6. Do not be intimidated by the prospect of lost opportunity, or failures that you may have. Focus on what you want everyday to achieve that- it will always happen, but not as you plan it. Fate chooses what will best serve the universe. The law of attraction will bring you all of your desires- you must just have trust in its omniprescence. “I know where I’m going, I just don’t know how I will get there”.
7. This is especially true of love: you must appreciate how beautiful you are, your partner is, and the entirety of you together with mutual understanding. By straining to make a relationship work and being anxious about whether or not someone likes us, we continuously put stress on ourselves and force ourselves into relationships with people that may not always be constructive.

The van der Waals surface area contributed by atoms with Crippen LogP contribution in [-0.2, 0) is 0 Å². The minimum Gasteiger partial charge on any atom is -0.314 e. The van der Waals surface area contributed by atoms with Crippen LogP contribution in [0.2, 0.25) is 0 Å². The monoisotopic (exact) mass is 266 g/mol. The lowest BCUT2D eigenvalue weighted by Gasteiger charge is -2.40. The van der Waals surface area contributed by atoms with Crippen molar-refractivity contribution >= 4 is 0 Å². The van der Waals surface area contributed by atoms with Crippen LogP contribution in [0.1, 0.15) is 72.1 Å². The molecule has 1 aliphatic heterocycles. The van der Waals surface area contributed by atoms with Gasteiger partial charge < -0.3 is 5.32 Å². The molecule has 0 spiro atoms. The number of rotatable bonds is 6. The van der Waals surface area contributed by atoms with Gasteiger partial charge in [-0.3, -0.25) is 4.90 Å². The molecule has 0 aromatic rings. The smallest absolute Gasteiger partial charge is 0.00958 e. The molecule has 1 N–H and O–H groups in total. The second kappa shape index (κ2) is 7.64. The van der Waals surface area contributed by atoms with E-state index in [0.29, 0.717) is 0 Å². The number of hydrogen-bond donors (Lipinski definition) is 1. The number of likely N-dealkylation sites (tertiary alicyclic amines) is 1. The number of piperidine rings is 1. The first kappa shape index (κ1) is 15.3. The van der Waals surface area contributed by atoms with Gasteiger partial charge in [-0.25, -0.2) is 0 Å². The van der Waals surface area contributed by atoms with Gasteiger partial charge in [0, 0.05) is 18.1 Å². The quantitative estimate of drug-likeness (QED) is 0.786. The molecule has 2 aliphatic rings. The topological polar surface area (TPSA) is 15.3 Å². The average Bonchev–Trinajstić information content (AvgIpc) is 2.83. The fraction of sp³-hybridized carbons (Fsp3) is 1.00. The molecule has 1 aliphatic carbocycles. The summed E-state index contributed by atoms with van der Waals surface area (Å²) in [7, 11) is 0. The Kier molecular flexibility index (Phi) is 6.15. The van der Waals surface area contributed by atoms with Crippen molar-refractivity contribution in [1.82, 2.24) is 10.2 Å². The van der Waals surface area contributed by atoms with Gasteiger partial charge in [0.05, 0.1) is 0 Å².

8. Appreciate the beauty of all things constructed by man- although most of it is detrimental to the Earth’s well-being. This has happened for a reason: we must see the pain that can be felt in the world before we can reconcile with each other and realize how beautiful it could be instead. Whatever the object may be, it was created by a combination of animals and nature, it just as much a part of us as we are of it. Objects define us: how can we use this to our advantage and change the way in which the objects we have created define the world?